Argentina Gains Biosphere Reserve on Peninsula

By Jeremy Hance
Jeremy Hance
Jeremy Hance
July 18, 2014 Updated: July 18, 2014

Conservationists are celebrating the announcement that UNESCO has dubbed Argentina’s Península Valdés a biosphere reserve under the Man and Biosphere Program (MBA). A hatchet-shaped peninsula that juts out into the Southern Atlantic Ocean, the world’s newest biosphere reserve is home to a hugely-diverse collection of both terrestrial and marine wildlife.

“Southern right whales that swim within meters of shore, schools of dusky dolphins, huge colonies of Magellanic penguins, rookeries of South American sea lions that bustle with activity, orcas that beach themselves to capture pups and southern elephant seals that huddle in thousands on lonely sandy beaches,” said Senior Conservation, William Conway, with the Wildlife Conservation Society (WCS). “This is the wildlife that makes Península Valdés on the coast of Patagonia so special, one of the world’s great natural wonders.”

In fact, the peninsula houses the world’s largest breeding colony of southern elephant seals (Mirounga leonina) in South America and is home to 4,000 southern right whales (Eubalaena australis), about one third of the total breeding population. On land, the reserve supports abundant populations guanacos (Lama guanicoe), the rabbit-like Patagonian mara (Dolichotis patagonum), and Darwin’s rhea (Rhea pennata), the latter two which are listed as Near Threatened.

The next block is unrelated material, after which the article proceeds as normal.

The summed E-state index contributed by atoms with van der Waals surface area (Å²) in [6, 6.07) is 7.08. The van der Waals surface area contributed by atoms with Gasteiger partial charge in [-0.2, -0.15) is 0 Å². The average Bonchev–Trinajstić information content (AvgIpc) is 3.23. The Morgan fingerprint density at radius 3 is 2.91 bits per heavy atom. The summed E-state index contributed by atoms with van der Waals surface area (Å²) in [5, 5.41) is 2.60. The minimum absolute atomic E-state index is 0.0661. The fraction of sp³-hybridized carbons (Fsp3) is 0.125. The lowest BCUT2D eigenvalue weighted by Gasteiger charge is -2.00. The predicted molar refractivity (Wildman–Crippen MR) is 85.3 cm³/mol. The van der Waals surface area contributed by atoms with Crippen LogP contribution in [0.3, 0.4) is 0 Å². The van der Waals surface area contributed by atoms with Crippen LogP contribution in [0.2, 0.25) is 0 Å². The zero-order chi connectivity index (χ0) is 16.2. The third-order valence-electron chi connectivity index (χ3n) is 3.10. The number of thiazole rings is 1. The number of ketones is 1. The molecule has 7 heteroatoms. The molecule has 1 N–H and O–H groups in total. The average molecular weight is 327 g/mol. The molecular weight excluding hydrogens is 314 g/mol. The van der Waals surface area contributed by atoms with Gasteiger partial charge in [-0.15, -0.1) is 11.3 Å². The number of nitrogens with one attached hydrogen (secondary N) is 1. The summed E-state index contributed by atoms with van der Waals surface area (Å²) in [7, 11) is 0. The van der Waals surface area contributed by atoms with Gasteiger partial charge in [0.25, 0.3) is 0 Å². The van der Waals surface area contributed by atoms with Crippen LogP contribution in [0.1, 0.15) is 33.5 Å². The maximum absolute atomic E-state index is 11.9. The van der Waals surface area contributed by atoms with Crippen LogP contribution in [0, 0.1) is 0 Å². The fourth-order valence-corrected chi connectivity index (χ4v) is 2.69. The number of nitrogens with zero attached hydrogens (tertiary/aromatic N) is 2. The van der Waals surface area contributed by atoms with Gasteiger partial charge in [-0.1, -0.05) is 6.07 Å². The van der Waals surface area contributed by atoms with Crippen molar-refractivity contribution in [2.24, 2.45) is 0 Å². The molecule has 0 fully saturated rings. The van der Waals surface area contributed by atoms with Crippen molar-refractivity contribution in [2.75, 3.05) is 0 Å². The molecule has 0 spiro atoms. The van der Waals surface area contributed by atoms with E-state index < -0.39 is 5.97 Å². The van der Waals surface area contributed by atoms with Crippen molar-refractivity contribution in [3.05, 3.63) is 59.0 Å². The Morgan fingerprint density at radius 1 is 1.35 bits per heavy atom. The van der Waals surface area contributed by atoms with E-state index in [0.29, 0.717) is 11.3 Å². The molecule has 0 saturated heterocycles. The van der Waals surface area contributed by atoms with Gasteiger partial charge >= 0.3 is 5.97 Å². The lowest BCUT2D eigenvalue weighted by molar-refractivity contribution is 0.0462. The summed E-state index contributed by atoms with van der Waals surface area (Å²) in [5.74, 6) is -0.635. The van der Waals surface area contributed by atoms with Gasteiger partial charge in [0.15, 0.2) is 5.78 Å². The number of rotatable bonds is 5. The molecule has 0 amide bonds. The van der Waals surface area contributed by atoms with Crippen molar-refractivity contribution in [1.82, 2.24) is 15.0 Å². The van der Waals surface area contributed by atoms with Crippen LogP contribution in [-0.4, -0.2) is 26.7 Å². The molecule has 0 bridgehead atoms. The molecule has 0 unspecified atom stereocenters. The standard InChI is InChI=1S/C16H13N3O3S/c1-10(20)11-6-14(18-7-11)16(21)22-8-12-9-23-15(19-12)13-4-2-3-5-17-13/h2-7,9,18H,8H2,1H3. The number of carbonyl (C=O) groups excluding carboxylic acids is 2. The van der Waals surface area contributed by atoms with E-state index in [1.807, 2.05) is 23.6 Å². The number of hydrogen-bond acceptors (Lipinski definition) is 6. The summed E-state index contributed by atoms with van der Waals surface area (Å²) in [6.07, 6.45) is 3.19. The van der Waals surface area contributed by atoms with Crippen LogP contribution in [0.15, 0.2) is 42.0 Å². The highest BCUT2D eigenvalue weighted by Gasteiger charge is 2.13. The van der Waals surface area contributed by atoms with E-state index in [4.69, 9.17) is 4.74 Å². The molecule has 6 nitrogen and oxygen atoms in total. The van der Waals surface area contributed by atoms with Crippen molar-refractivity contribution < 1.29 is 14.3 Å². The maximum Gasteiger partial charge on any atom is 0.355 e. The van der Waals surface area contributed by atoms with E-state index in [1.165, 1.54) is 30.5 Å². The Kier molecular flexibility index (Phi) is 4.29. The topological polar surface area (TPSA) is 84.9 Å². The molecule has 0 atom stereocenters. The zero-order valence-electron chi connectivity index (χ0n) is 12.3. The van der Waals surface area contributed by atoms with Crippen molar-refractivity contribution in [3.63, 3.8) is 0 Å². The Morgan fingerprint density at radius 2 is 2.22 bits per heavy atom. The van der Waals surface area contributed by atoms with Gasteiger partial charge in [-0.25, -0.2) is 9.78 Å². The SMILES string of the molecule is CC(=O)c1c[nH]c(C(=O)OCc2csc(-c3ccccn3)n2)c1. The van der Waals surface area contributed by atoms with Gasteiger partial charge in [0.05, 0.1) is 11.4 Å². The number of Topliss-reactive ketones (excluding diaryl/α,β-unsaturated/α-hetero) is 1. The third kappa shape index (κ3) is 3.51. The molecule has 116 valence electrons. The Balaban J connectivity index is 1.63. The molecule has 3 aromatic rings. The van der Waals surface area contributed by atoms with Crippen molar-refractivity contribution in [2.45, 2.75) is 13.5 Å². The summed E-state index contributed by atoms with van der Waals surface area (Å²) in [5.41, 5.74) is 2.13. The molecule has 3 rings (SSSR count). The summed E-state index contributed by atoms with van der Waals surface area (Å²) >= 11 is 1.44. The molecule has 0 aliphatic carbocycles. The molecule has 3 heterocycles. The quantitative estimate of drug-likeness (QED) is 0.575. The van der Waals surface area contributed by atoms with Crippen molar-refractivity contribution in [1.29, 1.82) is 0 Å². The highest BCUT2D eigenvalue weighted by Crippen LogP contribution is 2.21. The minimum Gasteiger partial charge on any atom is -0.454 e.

Its designation as a biosphere reserve means that the Península Valdés reserve becomes a part of a global network to test new sustainable management ideas in order to better-harmonize environmental protection with human needs and economies. Moreover, the designation adds Punta Ninfas, just to the south of the peninsula, to the protected area. Home to southern elephant seals, South American sea lions (Otaria flavescens), imperial cormorants (Phalacrocorax atriceps), and Magellanic penguins (Spheniscus magellanicus)—considered Near Threatened—this point is currently imperiled by urbanization and a proliferation of off-road vehicles, according to the WCS.

The President and CEO of WCS, Cristián Samper, says the Península Valdés has “greater concentrations of wildlife than any other area on the entire coast of Patagonia,” and that the park’s designation as a biosphere reserve “is the culmination of years of hard work by many great partners.

This article was originally written and published by Jeremy Hance, a contributing writer for For the original story and more information, please click HERE.


Jeremy Hance